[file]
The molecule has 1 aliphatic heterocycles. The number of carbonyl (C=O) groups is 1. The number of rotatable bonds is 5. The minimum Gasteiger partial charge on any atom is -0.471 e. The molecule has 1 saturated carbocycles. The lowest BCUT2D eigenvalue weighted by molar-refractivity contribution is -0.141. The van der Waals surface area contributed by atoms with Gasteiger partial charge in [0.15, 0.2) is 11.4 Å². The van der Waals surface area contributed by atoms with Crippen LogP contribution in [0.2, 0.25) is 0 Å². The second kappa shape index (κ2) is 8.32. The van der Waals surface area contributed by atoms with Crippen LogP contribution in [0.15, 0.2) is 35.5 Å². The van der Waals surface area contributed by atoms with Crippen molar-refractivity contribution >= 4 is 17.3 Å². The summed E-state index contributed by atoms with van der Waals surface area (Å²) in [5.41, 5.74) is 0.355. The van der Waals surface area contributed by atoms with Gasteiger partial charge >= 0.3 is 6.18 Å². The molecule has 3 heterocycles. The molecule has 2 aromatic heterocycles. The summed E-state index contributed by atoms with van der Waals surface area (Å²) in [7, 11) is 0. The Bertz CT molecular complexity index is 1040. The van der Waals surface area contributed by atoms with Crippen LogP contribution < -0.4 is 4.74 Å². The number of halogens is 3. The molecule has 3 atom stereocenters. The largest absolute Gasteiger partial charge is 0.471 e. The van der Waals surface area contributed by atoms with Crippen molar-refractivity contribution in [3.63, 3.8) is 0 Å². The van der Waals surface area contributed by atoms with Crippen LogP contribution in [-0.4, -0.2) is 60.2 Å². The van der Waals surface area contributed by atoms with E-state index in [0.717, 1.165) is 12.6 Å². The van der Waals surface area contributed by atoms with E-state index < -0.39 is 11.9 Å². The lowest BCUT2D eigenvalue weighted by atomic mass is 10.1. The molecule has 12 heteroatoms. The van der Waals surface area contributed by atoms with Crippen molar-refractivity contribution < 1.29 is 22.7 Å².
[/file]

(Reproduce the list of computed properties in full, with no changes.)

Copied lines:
The molecule has 1 aliphatic heterocycles. The number of carbonyl (C=O) groups is 1. The number of rotatable bonds is 5. The minimum Gasteiger partial charge on any atom is -0.471 e. The molecule has 1 saturated carbocycles. The lowest BCUT2D eigenvalue weighted by molar-refractivity contribution is -0.141. The van der Waals surface area contributed by atoms with Gasteiger partial charge in [0.15, 0.2) is 11.4 Å². The van der Waals surface area contributed by atoms with Crippen LogP contribution in [0.2, 0.25) is 0 Å². The second kappa shape index (κ2) is 8.32. The van der Waals surface area contributed by atoms with Crippen LogP contribution in [0.15, 0.2) is 35.5 Å². The van der Waals surface area contributed by atoms with Crippen molar-refractivity contribution >= 4 is 17.3 Å². The summed E-state index contributed by atoms with van der Waals surface area (Å²) in [5.41, 5.74) is 0.355. The van der Waals surface area contributed by atoms with Gasteiger partial charge >= 0.3 is 6.18 Å². The molecule has 3 heterocycles. The molecule has 2 aromatic heterocycles. The summed E-state index contributed by atoms with van der Waals surface area (Å²) in [7, 11) is 0. The Bertz CT molecular complexity index is 1040. The van der Waals surface area contributed by atoms with Crippen LogP contribution < -0.4 is 4.74 Å². The number of halogens is 3. The molecule has 3 atom stereocenters. The largest absolute Gasteiger partial charge is 0.471 e. The van der Waals surface area contributed by atoms with Crippen molar-refractivity contribution in [3.63, 3.8) is 0 Å². The van der Waals surface area contributed by atoms with Crippen LogP contribution in [-0.4, -0.2) is 60.2 Å². The van der Waals surface area contributed by atoms with E-state index in [0.717, 1.165) is 12.6 Å². The van der Waals surface area contributed by atoms with E-state index < -0.39 is 11.9 Å². The lowest BCUT2D eigenvalue weighted by atomic mass is 10.1. The molecule has 12 heteroatoms. The van der Waals surface area contributed by atoms with Crippen molar-refractivity contribution < 1.29 is 22.7 Å².